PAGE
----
‘Fake’ emergencies plague ‘112’ helpline

 The new emergency helpline ‘112’, launched by the Centre along the lines of the USA’s ‘911’, has largely found itself at the receiving end of unintended calls.

Published: 03rd June 2019 07:39 AM  |   Last Updated: 03rd June 2019 07:39 AM   |  A+A-

Express News Service

HYDERABAD:  The new emergency helpline ‘112’, launched by the Centre along the lines of the USA’s ‘911’, has largely found itself at the receiving end of unintended calls. Despite being launched just six months ago with little publicity, the helpline gets about 1,55,000 calls every day. But just about 15 of them, on an average, are genuine emergency calls, according to official data. This gives the helpline a pathetic efficiency rate of just 0.02 per cent.

In contrast, ‘Dial 100’ gets 30,000-35,000 calls a day, of which about 4,000 are genuine emergency calls, giving it an efficiency rate of 14-15 per cent. The remaining calls are attributed to pocket dials, playful children, or pranksters.

While the dramatically high response of the public to the new helpline has left many baffled, authorities attribute it to automation “It is a new project, and the high number of calls to ‘112’ is because the helpline is pre-fed into phones. If one presses the power button thrice, the helpline gets called,” explained Additional DGP, Technical Service, Ravi Gupta. The number ‘112’ was introduced to club the existing helplines ‘100’, ‘101’, ‘108’, and ‘1091’, for police, fire, medical, and women’s emergency services.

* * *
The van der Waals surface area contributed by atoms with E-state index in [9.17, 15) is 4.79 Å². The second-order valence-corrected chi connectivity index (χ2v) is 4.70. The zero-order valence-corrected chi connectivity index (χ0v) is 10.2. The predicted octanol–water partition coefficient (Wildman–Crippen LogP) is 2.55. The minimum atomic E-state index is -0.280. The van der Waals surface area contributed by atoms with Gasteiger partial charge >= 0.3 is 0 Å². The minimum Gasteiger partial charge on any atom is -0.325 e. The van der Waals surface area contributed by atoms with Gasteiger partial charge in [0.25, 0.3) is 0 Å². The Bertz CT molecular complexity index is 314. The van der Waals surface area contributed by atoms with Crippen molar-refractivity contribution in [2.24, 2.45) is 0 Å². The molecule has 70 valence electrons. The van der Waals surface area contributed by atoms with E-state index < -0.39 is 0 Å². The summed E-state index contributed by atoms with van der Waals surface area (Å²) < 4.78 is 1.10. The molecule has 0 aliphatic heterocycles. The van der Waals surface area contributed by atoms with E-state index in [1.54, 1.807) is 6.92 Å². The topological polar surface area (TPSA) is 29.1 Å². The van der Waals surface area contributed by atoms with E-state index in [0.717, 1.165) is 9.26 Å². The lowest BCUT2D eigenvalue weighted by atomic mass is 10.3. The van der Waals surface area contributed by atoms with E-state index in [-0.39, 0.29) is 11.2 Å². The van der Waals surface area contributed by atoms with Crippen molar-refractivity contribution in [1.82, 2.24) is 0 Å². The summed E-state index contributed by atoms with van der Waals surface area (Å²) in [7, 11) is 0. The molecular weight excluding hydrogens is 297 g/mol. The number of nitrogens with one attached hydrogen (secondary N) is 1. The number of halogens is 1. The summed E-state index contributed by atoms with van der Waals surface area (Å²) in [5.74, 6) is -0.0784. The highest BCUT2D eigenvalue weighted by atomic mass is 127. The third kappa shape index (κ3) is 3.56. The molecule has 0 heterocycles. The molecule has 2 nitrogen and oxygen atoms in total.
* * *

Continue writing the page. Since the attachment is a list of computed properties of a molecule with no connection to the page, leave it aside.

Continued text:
‘Call centre personnel overburdened’
Sources among officials managing the helpline ‘112’ note that the high number of calls has led to the call centre personnel being overburdened. They add that since the number is relatively unknown, it is manageable, but once it gains popularity, dealing with the high number of non-genuine calls would be a problem. 

“The unintended calls can cause genuine cases to be missed or delayed, defeating the purpose of an emergency call,” explained an official from the department, adding that in future, if all emergency numbers are clubbed and directed to ‘112’, misdials would be a great problem. 

Most mobiles built in 2017-18 have ‘112’ built in as an emergency contact. States like Andhra Pradesh began using the IVR system, whereby if dialled, the caller is greeted by a pre-recorded voice with directions to press a number to proceed with further options. That way, only those genuinely seeking help would follow instructions and further press a button. However, experts say such a system may not work a person in distress can’t be expected to listen to the IVR.

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